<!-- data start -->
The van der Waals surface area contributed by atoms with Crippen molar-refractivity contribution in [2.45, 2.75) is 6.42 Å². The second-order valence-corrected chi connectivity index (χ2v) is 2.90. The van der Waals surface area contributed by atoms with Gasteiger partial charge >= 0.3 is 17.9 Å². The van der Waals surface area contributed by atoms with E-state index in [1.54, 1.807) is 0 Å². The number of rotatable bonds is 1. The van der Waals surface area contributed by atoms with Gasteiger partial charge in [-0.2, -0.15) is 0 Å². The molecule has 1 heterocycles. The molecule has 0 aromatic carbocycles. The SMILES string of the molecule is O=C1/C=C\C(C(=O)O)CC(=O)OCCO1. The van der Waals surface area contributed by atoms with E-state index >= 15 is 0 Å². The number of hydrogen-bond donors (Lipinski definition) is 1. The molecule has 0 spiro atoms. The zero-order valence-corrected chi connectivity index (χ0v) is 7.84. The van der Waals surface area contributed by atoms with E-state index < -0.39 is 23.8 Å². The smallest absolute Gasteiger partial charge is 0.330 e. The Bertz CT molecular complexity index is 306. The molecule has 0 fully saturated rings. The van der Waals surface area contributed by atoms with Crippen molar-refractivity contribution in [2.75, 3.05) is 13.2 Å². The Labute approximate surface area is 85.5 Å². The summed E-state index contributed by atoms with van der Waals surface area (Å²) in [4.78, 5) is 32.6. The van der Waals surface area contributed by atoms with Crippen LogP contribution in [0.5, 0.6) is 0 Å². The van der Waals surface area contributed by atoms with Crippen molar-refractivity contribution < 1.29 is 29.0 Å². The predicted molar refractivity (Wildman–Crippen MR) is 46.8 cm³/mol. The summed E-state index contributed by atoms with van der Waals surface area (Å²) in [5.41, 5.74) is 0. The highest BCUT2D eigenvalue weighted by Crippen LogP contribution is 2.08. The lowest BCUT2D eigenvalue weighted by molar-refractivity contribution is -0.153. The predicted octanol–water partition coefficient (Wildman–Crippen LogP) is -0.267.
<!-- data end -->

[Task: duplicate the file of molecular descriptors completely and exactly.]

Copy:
The van der Waals surface area contributed by atoms with Crippen molar-refractivity contribution in [2.45, 2.75) is 6.42 Å². The second-order valence-corrected chi connectivity index (χ2v) is 2.90. The van der Waals surface area contributed by atoms with Gasteiger partial charge >= 0.3 is 17.9 Å². The van der Waals surface area contributed by atoms with E-state index in [1.54, 1.807) is 0 Å². The number of rotatable bonds is 1. The van der Waals surface area contributed by atoms with Gasteiger partial charge in [-0.2, -0.15) is 0 Å². The molecule has 1 heterocycles. The molecule has 0 aromatic carbocycles. The SMILES string of the molecule is O=C1/C=C\C(C(=O)O)CC(=O)OCCO1. The van der Waals surface area contributed by atoms with E-state index >= 15 is 0 Å². The number of hydrogen-bond donors (Lipinski definition) is 1. The molecule has 0 spiro atoms. The zero-order valence-corrected chi connectivity index (χ0v) is 7.84. The van der Waals surface area contributed by atoms with E-state index < -0.39 is 23.8 Å². The smallest absolute Gasteiger partial charge is 0.330 e. The Bertz CT molecular complexity index is 306. The molecule has 0 fully saturated rings. The van der Waals surface area contributed by atoms with Crippen molar-refractivity contribution in [2.75, 3.05) is 13.2 Å². The Labute approximate surface area is 85.5 Å². The summed E-state index contributed by atoms with van der Waals surface area (Å²) in [4.78, 5) is 32.6. The van der Waals surface area contributed by atoms with Crippen LogP contribution in [0.5, 0.6) is 0 Å². The van der Waals surface area contributed by atoms with Crippen molar-refractivity contribution < 1.29 is 29.0 Å². The predicted molar refractivity (Wildman–Crippen MR) is 46.8 cm³/mol. The summed E-state index contributed by atoms with van der Waals surface area (Å²) in [5.41, 5.74) is 0. The highest BCUT2D eigenvalue weighted by Crippen LogP contribution is 2.08. The lowest BCUT2D eigenvalue weighted by molar-refractivity contribution is -0.153. The predicted octanol–water partition coefficient (Wildman–Crippen LogP) is -0.267.